Use posturing, when the situation has reached an impasse and you think it is going to become physical, to psych out the aggressor using extremely aggressive physical gestures and verbal reprimands. This step may be left out if circumstances demand it, but posturing should be used since it does not involve physical violence. When the aggressor is trying to bridge the gap and take down your guard, shove the person away with your lead hand while simultaneously stepping back to create a big gap. The shove is used to trigger an adrenaline release in your adversary making him or her feel the urge to run away (flight response). Reinforce your shove with a very aggressive verbal lashing, such as "Stay there and do NOT move!" This is a direct order. It does not give an option, whereas "Stay there or else!" give an option that you may not be willing or able to back up. Once you have created the gap, begin aggressively pacing side to side, back and forth without taking your eyes off the aggressor, while reinforcing the movements with verbal reprimands and finger pointing. This tactic very often causes indecision. Your adversary wants to move forward because of peer pressure to fight, but, as his or her body lurches forward, the feet will not move because his or her natural fear instinct is telling him or her to run away. Even if the does not run away, the fact that he feels like doing so will create more confusion and self-doubt. This may be a good time for you to escape. A problem with posturing is that you give up the elements of deception and surprise should you decide to attack or if your adversary is not psyched out by this tactic.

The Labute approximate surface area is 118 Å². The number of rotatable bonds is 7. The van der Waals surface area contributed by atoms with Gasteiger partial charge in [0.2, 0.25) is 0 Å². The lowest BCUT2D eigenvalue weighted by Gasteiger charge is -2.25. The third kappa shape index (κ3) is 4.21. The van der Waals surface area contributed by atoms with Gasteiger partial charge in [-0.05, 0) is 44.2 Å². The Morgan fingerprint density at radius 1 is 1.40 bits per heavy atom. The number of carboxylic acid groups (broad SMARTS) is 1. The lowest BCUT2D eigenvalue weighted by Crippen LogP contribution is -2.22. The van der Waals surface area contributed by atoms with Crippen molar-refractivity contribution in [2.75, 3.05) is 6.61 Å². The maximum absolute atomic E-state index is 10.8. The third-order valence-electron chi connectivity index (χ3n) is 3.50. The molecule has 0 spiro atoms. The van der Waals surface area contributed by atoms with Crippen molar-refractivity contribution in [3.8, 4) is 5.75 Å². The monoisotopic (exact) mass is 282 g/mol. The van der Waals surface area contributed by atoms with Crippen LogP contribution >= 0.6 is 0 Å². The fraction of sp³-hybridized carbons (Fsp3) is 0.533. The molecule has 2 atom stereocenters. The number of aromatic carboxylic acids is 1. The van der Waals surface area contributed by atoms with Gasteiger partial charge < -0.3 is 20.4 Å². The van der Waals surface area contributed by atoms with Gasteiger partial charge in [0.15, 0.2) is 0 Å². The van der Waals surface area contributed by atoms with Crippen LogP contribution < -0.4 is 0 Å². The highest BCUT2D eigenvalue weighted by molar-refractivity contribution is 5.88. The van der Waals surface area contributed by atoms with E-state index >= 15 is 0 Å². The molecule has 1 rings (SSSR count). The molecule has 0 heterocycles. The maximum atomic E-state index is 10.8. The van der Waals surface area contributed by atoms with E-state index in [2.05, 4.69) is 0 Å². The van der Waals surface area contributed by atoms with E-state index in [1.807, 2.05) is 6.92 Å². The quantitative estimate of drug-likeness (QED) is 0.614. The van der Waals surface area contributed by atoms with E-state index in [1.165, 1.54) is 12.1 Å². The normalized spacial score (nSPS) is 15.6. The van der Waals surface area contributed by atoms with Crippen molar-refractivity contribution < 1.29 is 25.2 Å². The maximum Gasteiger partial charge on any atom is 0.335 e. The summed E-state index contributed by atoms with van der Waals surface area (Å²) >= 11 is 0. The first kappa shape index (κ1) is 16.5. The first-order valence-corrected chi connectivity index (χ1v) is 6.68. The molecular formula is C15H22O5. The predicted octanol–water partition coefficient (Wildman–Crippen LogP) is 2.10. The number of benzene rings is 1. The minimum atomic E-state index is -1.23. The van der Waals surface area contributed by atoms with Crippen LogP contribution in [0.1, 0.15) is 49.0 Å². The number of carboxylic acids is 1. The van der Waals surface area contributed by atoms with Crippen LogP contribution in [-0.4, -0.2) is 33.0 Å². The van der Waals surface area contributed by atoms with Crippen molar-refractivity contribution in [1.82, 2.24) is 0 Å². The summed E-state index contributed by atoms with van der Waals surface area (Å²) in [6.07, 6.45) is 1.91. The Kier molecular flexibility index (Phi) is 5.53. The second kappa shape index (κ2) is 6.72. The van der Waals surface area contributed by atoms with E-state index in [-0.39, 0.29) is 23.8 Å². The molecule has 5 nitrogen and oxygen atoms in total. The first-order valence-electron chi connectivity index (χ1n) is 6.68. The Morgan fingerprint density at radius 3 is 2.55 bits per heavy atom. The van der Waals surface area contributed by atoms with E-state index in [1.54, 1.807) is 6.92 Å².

Rituals of violence
Most attacks involve the "rituals of violence," which are the precursors to an attack. If you can identify them, you can stop your adversary's imminent attack with a pre-emptive attack of your own. These rituals are the bodily signs and verbal cues that an aggressor will telegraph preceding an attack. These rituals involve the four D's of entrapment: dialogue, deception, distraction, and destruction. Prior to an attack, your adversary's dialogue will probably be aggressive and used in an effort to deceive and distract you before the attack. Some of the bodily actions are aggressive staring with the eyes bulging, chest expanding, arms splaying, fingers beckoning, head nodding, neck pecking, eyebrows dropping, standing up in a fighting position, and gradually closing the gap. Verbally, the aggressor may start using single syllable words such as "yeah," "and," or "so."